July 1: Clean Construction press conference & Council hearing

Pittsburgh Council Hearing on Clean Air/Clean Water Regulations, July 1

July 1, 2010
1:00 pm
School buses -- stop idling! Young lungs at work! A reminder from GASP
Image courtesy of

Pittsburgh residents need to send a strong message to their Council members calling for new environmental regulations for publicly supported development in the city. Please attend the following:

Thursday, July 1
1:00 pm, Press Conference
1:30 pm, Public Hearing
Fifth Floor, City County Building
414 Grant Street, Pittsburgh

This is part of the Pittsburgh United campaign to reform publicly-funded development in Pittsburgh. For summaries of the two pieces of legislation see below:

Mitigating Storm Water Run-off
During heavy rainstorms, storm water run-off forces untreated sewage into our rivers. Publicly funded development should lead the way in innovative techniques to control and drastically reduce this problem.

  • During nearly two thirds of the days of our city’s boating season, the water is not safe to touch.
  • The current estimate for ALCOSAN’s portion of the EPA mandated repairs to its system is estimated to be from $3 billion to as much as $20 billion.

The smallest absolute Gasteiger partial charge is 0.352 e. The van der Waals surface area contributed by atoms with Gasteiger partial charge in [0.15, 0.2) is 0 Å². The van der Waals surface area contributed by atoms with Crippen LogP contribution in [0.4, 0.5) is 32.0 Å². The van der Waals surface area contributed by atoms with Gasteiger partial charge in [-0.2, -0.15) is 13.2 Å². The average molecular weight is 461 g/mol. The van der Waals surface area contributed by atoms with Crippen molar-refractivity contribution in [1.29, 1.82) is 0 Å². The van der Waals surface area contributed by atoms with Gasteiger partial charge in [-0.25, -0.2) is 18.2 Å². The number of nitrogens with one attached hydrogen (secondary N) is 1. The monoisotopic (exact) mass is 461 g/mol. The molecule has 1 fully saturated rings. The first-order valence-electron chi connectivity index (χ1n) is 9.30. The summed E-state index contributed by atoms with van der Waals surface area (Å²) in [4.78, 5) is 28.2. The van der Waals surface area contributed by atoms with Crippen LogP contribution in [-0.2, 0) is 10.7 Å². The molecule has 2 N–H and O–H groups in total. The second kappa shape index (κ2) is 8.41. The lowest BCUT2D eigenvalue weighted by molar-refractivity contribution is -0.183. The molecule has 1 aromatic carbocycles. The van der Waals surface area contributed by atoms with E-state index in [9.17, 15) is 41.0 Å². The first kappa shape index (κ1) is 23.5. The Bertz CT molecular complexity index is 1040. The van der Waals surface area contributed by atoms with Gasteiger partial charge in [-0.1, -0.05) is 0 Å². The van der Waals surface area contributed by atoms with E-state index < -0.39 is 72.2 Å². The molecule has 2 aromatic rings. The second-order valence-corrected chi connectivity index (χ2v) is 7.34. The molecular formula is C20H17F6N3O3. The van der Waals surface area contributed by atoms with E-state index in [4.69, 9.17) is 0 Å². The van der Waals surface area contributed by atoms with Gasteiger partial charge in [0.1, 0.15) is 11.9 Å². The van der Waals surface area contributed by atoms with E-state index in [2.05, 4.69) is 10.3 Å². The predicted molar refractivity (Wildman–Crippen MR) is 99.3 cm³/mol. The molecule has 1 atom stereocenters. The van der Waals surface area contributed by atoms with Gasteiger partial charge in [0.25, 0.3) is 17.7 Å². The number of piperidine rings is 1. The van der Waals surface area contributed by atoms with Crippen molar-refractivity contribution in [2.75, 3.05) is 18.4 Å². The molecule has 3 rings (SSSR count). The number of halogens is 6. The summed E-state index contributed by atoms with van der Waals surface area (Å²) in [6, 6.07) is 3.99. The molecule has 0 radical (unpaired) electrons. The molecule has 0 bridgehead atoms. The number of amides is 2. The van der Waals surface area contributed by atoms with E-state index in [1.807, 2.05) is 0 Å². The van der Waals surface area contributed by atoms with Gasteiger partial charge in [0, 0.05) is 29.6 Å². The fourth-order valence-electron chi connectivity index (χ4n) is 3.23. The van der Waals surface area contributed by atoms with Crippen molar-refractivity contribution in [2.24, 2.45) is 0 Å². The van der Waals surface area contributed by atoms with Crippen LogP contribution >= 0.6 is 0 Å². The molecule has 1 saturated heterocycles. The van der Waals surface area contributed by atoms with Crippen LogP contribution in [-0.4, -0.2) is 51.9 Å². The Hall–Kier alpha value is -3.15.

• Uncontrolled storm water runoff washes vehicle exhaust products, oil, grease, gasoline, road deicers, and carcinogenic topping compounds for asphalt and concrete down our storm water sewers into our rivers
  • Most of us get our drinking water from the three rivers

The Clean Water bill will require developments that receive our tax dollars to drastically reduce their storm water run-off.

Reducing Diesel Emissions
Diesel emissions harm our health, our environment and our economy. Publicly-funded development should be a partner in protecting our health and environment.

  • Diesel soot cancer risk in Pittsburgh area is 408 times greater than EPA’s acceptable cancer level of 1 in a million. Our risk is 1 in 2,449
  • Pittsburgh area workers projected to miss 13,558 days of work in 2010 because of unnecessary exposure to diesel fine particles
  • Kids’ emergency room visits for asthma-like symptoms 400% higher in Pittsburgh than other cities
  • Black carbon, emitted by diesels, is one of the largest contributing pollutants to global warming

The Clean Air bill will require that contracts for publicly funded development in the City of Pittsburgh must ensure that all diesel vehicles on site to have the Best Available Diesel Control Technology installed and that Ultra low sulfur diesel fuel is used by construction vehicles.

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